Welfare

Data: Welfare As We Know It

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If you add together the money the federal government spends on health care, housing, food, and income support for the poor, the total constitutes more than 16 percent of the budget. When George W. Bush became president in 2001, the figure was 15.3 percent—and the budget itself has grown considerably since then as well.

When the conservative Heritage Foundation reported these facts in a February 2006 paper, it was arguing against what it called "the tired old myth that Republicans were cutting spending for the poor to pay for tax cuts for the rich." The more striking point, though, is that this president is so free with the public purse that even anti-poverty programs—arguably the least popular form of spending within his party—have gotten more money on his watch.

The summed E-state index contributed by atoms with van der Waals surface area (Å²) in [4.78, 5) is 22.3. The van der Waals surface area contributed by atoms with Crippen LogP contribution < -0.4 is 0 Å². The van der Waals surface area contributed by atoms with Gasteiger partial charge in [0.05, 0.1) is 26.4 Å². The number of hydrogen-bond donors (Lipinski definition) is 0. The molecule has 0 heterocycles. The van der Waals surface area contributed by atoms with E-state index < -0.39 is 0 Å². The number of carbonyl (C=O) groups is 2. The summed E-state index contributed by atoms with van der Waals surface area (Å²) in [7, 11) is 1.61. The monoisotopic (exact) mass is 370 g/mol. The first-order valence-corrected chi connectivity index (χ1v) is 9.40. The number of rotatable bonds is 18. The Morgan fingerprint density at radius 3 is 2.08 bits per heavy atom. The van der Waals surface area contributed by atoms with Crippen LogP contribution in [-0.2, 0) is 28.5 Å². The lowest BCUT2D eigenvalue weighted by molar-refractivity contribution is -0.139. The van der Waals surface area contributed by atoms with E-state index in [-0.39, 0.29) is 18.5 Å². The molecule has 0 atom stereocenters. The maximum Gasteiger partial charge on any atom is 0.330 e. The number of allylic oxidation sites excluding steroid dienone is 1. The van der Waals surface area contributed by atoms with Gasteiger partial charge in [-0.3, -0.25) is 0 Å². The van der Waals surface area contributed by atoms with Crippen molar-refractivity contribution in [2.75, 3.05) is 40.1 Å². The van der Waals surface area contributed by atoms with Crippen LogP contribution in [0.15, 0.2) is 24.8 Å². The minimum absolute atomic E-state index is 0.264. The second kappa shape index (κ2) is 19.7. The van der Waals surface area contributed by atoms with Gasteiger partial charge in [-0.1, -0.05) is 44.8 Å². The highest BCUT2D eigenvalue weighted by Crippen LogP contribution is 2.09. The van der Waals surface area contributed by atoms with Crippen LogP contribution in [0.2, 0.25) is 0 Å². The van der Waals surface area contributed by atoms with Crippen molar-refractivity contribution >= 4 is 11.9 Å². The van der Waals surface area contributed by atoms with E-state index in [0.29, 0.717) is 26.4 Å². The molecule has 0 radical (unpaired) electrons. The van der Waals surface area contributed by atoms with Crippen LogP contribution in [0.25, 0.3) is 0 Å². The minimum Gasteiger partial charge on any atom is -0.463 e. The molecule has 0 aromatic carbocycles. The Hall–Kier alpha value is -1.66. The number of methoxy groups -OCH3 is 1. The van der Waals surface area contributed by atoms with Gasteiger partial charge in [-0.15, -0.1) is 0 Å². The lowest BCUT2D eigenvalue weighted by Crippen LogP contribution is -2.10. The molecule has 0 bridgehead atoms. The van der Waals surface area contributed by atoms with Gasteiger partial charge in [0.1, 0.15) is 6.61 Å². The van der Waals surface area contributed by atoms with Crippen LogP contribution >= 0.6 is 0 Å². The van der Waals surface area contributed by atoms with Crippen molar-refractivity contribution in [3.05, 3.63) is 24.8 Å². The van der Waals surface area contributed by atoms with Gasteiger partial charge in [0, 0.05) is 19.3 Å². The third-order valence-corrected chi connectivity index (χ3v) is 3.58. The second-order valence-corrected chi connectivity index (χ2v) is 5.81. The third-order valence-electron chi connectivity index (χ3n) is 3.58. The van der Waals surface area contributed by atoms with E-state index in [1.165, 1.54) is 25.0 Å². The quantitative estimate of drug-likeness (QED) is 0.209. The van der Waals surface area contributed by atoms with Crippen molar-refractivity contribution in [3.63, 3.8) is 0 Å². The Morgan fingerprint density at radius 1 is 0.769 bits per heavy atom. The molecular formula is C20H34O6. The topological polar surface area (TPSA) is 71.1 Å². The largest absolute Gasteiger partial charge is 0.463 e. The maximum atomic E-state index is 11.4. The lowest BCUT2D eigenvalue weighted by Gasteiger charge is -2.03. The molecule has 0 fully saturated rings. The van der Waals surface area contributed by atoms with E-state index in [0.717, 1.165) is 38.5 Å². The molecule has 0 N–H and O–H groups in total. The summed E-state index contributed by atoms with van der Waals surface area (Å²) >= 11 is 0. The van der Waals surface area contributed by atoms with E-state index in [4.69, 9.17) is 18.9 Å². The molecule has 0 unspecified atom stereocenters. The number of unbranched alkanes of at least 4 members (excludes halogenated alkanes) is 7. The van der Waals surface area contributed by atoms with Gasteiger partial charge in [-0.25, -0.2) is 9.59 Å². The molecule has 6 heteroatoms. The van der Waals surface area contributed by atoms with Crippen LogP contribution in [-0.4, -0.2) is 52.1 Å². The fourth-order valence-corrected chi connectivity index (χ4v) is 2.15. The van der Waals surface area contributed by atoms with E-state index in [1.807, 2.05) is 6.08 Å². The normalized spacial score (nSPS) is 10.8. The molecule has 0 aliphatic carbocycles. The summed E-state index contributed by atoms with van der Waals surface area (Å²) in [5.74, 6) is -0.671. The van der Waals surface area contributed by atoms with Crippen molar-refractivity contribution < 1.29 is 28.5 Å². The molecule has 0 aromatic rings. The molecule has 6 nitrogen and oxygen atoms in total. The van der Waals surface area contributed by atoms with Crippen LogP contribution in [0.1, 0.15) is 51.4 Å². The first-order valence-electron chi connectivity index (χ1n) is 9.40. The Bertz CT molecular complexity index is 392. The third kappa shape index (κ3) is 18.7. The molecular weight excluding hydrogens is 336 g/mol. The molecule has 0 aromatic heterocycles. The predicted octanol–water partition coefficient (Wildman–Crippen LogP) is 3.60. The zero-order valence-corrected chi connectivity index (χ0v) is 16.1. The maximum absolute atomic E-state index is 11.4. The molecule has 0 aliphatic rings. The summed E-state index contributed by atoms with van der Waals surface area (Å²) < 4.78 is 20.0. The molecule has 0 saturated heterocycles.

Even more notable: Ten years after Bill Clinton allegedly ended "welfare as we know it," the feds are spending more than ever before on the welfare state. The reform Clinton signed arrested the growth of the Temporary Assistance for Needy Families program (formerly Aid to Families with Dependent Children), but other subsidies have more than made up the difference. According to a March analysis in USA Today, enrollment in anti-poverty programs increased an average of 17 percent from 2000 to 2005. During the same period, the U.S. population grew by just 5 percent.

Graph (not available online): Percentage of Federal Spending Devoted to Poverty Programs (Heritage Foundation)